It is advantageous when, for the purpose of measuring, two mutually opposite probes are guided synchronously along the first outer surfaces of the spacer and the first subareas of the calibration rod, giving rise sequentially in the process to the formation at least of measuring signals which correspond to the mutual spacing between two opposite points on the outer surfaces of the spacer and the subareas of the calibration rod. The measuring signals for the known spacing between the subareas are then used in order to convert the measuring signals for the outer surfaces into calibrated measured values automatically in a computer.
However, it is also possible to use a plurality of probes for measuring which are situated opposite one another in pairs and are used simultaneously to measure a plurality of points situated opposite one another in pairs, on the first outer surfaces of the spacer and the first areas of the calibration rod (preferably also on second subareas of the same calibration rod or another calibration rod). It is possible in this way also to measure a pair of second outer surfaces of the spacer which extend along the x-direction. The measured values obtained on these second outer surfaces can be calibrated in the way described through the use of the calibration rod already used for the first outer surfaces, but it can be advantageous for the purpose of increasing the accuracy also to measure second subareas of the calibration rod (or another calibration rod) which likewise extend along the x-direction.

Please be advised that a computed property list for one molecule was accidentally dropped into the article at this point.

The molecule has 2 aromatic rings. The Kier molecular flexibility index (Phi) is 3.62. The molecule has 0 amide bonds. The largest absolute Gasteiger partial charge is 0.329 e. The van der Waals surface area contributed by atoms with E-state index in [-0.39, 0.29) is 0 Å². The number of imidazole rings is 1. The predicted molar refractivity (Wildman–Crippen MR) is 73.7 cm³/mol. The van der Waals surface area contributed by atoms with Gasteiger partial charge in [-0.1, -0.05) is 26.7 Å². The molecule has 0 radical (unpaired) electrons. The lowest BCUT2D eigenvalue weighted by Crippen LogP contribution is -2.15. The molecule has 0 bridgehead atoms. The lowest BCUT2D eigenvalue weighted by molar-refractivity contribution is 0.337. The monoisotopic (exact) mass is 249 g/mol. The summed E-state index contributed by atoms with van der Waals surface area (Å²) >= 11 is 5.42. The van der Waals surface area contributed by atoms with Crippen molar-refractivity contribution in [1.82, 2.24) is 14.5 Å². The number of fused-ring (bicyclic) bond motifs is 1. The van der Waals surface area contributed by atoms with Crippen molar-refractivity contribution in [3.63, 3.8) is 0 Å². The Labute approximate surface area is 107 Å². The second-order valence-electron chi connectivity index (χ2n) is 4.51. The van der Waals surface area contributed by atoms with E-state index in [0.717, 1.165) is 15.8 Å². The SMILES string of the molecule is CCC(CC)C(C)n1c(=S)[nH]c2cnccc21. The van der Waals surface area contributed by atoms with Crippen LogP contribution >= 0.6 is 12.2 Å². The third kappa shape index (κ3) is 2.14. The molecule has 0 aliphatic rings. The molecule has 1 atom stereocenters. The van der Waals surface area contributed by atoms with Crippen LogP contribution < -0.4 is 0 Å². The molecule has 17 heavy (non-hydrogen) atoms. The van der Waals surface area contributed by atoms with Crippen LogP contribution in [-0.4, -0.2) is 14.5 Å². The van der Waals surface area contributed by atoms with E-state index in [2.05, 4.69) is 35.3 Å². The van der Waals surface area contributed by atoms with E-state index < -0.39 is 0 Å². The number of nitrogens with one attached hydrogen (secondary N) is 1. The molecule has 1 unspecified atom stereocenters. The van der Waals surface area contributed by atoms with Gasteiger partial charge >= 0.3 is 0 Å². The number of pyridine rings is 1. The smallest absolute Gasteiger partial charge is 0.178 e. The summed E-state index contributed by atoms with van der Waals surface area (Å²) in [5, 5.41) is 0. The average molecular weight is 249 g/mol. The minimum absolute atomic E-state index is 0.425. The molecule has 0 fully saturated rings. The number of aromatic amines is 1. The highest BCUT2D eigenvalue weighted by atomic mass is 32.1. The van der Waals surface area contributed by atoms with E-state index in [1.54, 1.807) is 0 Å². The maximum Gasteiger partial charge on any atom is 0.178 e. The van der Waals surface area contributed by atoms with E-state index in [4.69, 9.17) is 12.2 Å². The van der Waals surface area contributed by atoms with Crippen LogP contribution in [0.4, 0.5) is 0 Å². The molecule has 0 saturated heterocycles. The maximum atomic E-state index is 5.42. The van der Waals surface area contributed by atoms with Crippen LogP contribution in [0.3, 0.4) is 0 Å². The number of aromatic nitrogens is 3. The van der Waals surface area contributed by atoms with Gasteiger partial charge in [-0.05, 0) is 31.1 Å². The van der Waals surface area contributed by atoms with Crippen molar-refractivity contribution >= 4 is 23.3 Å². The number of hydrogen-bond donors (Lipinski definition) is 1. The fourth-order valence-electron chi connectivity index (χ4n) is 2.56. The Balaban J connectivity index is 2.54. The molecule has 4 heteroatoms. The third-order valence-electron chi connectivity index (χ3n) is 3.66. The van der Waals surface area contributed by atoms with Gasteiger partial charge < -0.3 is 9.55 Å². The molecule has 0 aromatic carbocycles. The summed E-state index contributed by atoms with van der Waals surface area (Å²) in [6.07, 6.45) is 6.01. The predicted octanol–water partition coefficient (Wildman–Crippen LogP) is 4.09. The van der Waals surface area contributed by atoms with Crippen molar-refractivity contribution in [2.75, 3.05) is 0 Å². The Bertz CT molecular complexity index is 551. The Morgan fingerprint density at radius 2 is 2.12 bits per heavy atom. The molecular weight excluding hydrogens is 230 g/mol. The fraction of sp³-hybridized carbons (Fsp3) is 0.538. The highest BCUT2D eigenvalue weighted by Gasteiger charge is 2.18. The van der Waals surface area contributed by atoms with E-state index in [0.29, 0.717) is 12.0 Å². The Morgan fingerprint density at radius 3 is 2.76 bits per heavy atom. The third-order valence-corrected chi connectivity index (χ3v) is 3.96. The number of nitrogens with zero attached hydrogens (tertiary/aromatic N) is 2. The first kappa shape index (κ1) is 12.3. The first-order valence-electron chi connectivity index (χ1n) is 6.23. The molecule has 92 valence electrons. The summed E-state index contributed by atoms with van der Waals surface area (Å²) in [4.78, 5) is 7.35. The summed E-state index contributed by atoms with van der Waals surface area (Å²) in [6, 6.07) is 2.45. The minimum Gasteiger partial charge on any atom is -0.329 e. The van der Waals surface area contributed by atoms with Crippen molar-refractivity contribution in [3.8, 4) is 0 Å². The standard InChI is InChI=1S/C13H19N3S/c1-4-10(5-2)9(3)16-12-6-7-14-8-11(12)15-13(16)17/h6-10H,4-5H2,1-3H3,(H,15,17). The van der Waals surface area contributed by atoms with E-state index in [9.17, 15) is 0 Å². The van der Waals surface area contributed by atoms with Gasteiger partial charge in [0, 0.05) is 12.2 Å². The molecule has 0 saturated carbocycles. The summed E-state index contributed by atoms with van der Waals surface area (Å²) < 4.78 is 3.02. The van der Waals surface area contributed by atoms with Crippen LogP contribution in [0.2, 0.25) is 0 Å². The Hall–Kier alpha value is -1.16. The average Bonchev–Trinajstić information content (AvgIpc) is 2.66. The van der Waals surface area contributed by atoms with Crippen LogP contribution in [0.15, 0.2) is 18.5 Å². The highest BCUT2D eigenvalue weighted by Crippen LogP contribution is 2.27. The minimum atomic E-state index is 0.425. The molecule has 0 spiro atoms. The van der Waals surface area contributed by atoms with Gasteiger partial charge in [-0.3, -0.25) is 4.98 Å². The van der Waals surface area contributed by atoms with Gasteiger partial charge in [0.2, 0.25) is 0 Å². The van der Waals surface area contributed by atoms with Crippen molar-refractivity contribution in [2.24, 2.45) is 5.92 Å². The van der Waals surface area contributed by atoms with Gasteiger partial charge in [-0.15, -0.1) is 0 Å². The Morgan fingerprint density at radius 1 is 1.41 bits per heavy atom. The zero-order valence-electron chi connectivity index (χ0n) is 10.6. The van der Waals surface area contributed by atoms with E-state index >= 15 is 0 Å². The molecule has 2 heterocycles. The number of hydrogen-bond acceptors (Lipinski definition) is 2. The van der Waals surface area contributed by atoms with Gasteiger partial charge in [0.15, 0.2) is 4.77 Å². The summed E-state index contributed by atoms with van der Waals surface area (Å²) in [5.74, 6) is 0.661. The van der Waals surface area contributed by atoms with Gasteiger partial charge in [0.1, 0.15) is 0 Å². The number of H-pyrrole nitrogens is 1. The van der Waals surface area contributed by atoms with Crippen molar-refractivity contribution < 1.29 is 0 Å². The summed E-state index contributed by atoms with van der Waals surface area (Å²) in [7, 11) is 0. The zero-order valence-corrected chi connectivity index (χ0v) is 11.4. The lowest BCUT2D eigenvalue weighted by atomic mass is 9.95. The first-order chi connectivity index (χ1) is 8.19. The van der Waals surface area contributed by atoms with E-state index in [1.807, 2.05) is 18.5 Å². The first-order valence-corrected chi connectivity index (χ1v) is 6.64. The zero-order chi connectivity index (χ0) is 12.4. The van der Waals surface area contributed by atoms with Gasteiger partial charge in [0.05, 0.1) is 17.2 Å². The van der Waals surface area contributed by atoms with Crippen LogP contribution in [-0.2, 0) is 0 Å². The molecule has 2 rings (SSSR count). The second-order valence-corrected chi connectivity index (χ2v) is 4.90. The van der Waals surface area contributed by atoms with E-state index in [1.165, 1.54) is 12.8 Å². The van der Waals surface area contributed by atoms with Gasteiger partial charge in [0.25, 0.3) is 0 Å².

A corresponding specific device therefore contains a frame which fixes the z-axis of a Cartesian coordinate system, and a plane table which can be displaced in the x-, y-plane of the Cartesian coordinate system and has two arms which extend in the y-direction and between which a spacer of the fuel element can be positioned. These arms contain at least one pair of mutually opposite probes. Furthermore, at least one calibration rod is provided which can be moved in the y-direction and can be held on the frame independently of the plane table or can also be part of the plane table itself. Connected to the probes is a computer in which a reference value for the length of the calibration rod is stored.
The probes can then be used to measure the expansion of the spacer in the x-direction and the length of the calibration rod, the computer being configured such that it is possible to calculate there at least one maximum expansion of the spacer in the x-direction, the at least one maximum expansion being calibrated through the use of the reference value.
The fuel element is advantageously positioned with the foot or head on the frame, while the plane table can be displaced in the z-direction.
In particular, it is advantageous when the plane table is mounted exchangeably on a base plate which can be displaced in the z-direction, and at least the arms can be displaced in the x-direction and y-direction with reference to the base plate through the use of a drive. When the plane table is dismounted, the frame can be used with the base plate as carrier for further devices with the aid of which other measurements and/or repair work are undertaken on the fuel element.
Thus, by contrast with the ideal dimensions of the components of the fuel element, the invention can be used also to measure deviations in the dimensions which are 20 μm or less. It is then possible to decide reliably whether the geometry of the fuel element allows its further use—if appropriate, by replacing deformed spacers, or relocating a deformed fuel element into a position in the core at which the radiation and/or mechanical load leads to a deformation of the fuel element which cancels out again the measured deformation.